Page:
Currently, the national system has approx. 28 GW operating from renewable sources, and connection conditions have been issued for another 48 GW, the Vice President of the Management Board at PSE Tomasz Sikorski informed during a meeting of the subcommittee on critical infrastructure, mining and energy. He added that the challenge until 2030 is, among other things, the demand for this energy.

“According to the connection conditions and transmission agreements, today we have a second electricity system built in renewable sources, because we have 28 GW working in renewable sources. Connection conditions have been issued for a further 48 GW, meaning that the grid will be prepared to go from 30 GW to almost 80 GW from renewable sources. Today, that is three renewable electricity systems. Of course, this does not mean that these 77 GW will be generated, because here the efficiency is lower” – Sikorski said.

He added that currently the national system has approx. 28 GW in renewable sources and about 40 GW of power from conventional sources, i.e. coal, lignite, gas and hydro sources.

“Together this is approx. 70 GW of installed capacity” – he stressed.

He added that the power balance in the medium term, up to 2030, is characterised by significant surpluses during periods when renewable sources are generating and periods with a tight balance during the period when generation from these sources is low.

The Vice-President of PSE said that the transmission grid development plan submitted for approval to the President of the ERO (Energy Regulatory Office) indicates that in the medium term, a deficit in the system of 3.5 GW – 4 GW can be expected in the pessimistic scenario of coal source abandonment.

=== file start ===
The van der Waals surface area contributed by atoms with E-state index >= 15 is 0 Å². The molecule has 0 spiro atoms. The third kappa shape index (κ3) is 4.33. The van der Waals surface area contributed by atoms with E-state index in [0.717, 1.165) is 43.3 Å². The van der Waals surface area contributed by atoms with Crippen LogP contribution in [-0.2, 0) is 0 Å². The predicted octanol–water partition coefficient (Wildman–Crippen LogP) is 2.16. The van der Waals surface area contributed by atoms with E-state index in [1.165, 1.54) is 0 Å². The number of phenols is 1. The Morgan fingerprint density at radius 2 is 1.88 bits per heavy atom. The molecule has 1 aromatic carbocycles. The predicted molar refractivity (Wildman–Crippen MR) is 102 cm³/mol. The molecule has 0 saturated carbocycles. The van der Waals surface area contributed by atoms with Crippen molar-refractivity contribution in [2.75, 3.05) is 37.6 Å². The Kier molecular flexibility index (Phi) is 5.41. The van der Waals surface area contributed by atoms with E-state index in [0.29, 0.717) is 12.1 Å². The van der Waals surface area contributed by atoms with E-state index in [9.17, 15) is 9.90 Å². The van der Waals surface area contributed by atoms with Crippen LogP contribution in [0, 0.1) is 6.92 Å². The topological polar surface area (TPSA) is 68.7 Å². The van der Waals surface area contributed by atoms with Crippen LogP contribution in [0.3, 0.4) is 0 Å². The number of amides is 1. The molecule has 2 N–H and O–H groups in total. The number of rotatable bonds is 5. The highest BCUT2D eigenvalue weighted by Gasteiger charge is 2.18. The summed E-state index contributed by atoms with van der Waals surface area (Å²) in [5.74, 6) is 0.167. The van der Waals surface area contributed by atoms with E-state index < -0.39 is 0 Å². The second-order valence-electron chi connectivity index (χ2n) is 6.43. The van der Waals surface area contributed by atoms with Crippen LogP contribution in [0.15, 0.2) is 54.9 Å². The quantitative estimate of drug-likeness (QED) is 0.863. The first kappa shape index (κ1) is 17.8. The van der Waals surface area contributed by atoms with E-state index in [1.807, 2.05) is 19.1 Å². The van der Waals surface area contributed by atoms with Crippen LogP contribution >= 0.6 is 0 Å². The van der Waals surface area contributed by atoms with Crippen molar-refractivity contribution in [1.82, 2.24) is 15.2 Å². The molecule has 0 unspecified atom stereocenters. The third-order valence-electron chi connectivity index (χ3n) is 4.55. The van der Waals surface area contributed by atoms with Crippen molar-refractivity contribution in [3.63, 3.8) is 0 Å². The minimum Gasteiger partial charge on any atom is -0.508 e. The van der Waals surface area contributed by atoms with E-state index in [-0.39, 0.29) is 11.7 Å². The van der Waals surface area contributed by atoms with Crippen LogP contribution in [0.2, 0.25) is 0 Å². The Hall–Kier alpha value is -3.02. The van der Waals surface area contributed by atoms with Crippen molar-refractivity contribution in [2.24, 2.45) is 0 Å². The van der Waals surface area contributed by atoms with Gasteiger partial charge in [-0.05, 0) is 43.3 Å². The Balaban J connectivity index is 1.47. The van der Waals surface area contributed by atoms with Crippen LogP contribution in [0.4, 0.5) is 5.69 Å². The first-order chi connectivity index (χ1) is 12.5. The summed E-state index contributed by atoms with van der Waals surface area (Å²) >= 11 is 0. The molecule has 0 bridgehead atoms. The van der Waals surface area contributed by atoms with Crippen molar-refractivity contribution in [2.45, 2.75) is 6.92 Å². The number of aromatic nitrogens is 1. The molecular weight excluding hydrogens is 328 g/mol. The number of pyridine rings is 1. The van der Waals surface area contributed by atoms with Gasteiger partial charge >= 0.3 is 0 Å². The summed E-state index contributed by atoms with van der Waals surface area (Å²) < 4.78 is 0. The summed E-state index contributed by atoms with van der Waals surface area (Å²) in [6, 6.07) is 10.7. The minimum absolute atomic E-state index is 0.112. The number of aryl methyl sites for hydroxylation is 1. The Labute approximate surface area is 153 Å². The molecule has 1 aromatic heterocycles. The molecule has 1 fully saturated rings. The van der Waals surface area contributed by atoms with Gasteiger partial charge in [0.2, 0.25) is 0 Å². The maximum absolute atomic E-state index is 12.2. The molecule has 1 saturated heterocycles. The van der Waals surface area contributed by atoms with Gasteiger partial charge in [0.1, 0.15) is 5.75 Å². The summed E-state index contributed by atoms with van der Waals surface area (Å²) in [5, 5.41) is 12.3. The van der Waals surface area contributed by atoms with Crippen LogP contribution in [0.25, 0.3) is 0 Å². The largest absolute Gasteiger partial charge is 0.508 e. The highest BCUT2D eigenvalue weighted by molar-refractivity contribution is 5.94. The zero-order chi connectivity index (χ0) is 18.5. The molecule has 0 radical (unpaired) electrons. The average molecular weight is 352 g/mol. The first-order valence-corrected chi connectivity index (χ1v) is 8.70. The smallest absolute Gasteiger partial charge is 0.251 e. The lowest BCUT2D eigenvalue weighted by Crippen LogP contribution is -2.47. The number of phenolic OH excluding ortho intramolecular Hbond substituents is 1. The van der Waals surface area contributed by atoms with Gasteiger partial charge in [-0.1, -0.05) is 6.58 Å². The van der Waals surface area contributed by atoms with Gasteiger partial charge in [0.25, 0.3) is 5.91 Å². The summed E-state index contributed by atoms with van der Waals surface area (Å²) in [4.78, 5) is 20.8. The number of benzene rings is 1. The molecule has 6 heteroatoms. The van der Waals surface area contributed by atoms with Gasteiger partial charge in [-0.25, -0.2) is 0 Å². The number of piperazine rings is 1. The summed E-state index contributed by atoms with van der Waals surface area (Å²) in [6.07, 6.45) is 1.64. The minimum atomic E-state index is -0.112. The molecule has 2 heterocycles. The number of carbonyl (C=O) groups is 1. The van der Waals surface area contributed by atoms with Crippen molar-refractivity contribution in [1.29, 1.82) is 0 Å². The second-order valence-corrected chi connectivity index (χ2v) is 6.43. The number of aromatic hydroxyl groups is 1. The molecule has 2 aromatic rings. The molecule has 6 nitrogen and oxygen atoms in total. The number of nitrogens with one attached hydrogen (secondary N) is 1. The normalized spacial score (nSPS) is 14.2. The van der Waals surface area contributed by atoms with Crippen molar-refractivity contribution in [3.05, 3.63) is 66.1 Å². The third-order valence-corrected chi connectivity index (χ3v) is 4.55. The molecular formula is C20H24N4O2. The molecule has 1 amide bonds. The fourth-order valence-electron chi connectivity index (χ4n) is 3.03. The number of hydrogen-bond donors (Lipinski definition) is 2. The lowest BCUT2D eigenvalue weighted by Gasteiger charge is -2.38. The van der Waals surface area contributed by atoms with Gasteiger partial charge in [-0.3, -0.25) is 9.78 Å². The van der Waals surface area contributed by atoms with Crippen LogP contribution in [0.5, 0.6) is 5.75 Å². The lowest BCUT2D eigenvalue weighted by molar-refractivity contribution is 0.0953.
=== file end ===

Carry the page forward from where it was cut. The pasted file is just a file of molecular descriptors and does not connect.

“This is an insufficiency resulting from the possibility of covering domestic demand by domestic sources, i.e. we have resources in the form of imports, we have DSR, we have investments that can support our balance, but this means that from the point of view of self-sufficiency, this balance is not met in this perspective” – Sikorski stressed.

He pointed out that the operating regime of conventional sources in the national grid is changing – they are becoming sub-peak and often peak sources rather than primary sources. He added that revenues to cover fixed costs are falling and these sources are losing the market, and overhauls are needed to maintain their availability as they stabilise the system.

In his view, the power market is a transitional mechanism, and a long-term mechanism is needed for these sources.

“We have challenges in terms of capacity, not energy. We have energy as such (…), we know that there is even an excess of renewable energy. The challenge is power, that is, to cover temporary demand at times when this renewable generation is insufficient” – he explained.

In this context, he emphasised the role for “sensible electrification” to manage surplus energy from RES.

According to the representative of PSE, energy storage facilities (24 GW should be created) and gas sources (4.6 GW with connection permits) will also have a stabilising effect on the grid.

Source: PAP Business